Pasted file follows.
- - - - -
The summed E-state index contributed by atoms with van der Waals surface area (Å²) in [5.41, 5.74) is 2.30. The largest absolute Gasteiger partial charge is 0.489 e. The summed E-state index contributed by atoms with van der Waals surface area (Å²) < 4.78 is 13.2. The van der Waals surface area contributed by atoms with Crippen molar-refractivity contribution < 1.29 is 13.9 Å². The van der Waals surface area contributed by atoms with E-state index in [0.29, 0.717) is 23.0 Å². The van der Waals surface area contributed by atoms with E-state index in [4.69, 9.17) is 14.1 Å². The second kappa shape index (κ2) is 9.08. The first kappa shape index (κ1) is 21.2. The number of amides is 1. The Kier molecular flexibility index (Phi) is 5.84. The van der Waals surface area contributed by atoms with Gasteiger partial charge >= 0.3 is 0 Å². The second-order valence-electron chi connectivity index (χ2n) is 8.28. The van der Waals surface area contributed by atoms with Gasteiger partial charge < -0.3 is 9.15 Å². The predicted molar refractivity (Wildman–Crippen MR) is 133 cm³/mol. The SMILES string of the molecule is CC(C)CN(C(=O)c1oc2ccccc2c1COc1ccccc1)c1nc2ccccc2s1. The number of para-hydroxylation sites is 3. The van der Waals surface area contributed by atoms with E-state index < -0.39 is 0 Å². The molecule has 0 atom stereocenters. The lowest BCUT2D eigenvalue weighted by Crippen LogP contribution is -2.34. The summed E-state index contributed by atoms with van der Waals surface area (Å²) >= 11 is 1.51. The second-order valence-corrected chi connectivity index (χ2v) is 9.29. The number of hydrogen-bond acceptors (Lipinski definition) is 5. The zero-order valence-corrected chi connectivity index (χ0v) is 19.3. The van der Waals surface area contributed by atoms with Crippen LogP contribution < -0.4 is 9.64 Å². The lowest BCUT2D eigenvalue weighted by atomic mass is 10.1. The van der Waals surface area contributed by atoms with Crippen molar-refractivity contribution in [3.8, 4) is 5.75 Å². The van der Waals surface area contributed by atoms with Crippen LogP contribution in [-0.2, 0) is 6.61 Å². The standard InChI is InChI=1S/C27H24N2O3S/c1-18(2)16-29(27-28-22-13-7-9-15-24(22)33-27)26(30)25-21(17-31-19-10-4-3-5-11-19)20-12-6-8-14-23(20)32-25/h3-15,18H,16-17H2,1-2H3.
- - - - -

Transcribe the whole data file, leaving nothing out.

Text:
The summed E-state index contributed by atoms with van der Waals surface area (Å²) in [5.41, 5.74) is 2.30. The largest absolute Gasteiger partial charge is 0.489 e. The summed E-state index contributed by atoms with van der Waals surface area (Å²) < 4.78 is 13.2. The van der Waals surface area contributed by atoms with Crippen molar-refractivity contribution < 1.29 is 13.9 Å². The van der Waals surface area contributed by atoms with E-state index in [0.29, 0.717) is 23.0 Å². The van der Waals surface area contributed by atoms with E-state index in [4.69, 9.17) is 14.1 Å². The second kappa shape index (κ2) is 9.08. The first kappa shape index (κ1) is 21.2. The number of amides is 1. The Kier molecular flexibility index (Phi) is 5.84. The van der Waals surface area contributed by atoms with Gasteiger partial charge >= 0.3 is 0 Å². The second-order valence-electron chi connectivity index (χ2n) is 8.28. The van der Waals surface area contributed by atoms with Gasteiger partial charge < -0.3 is 9.15 Å². The predicted molar refractivity (Wildman–Crippen MR) is 133 cm³/mol. The SMILES string of the molecule is CC(C)CN(C(=O)c1oc2ccccc2c1COc1ccccc1)c1nc2ccccc2s1. The number of para-hydroxylation sites is 3. The van der Waals surface area contributed by atoms with E-state index < -0.39 is 0 Å². The molecule has 0 atom stereocenters. The lowest BCUT2D eigenvalue weighted by Crippen LogP contribution is -2.34. The summed E-state index contributed by atoms with van der Waals surface area (Å²) >= 11 is 1.51. The second-order valence-corrected chi connectivity index (χ2v) is 9.29. The number of hydrogen-bond acceptors (Lipinski definition) is 5. The zero-order valence-corrected chi connectivity index (χ0v) is 19.3. The van der Waals surface area contributed by atoms with Crippen LogP contribution < -0.4 is 9.64 Å². The lowest BCUT2D eigenvalue weighted by atomic mass is 10.1. The van der Waals surface area contributed by atoms with Crippen molar-refractivity contribution in [3.8, 4) is 5.75 Å². The van der Waals surface area contributed by atoms with Crippen LogP contribution in [-0.2, 0) is 6.61 Å². The standard InChI is InChI=1S/C27H24N2O3S/c1-18(2)16-29(27-28-22-13-7-9-15-24(22)33-27)26(30)25-21(17-31-19-10-4-3-5-11-19)20-12-6-8-14-23(20)32-25/h3-15,18H,16-17H2,1-2H3.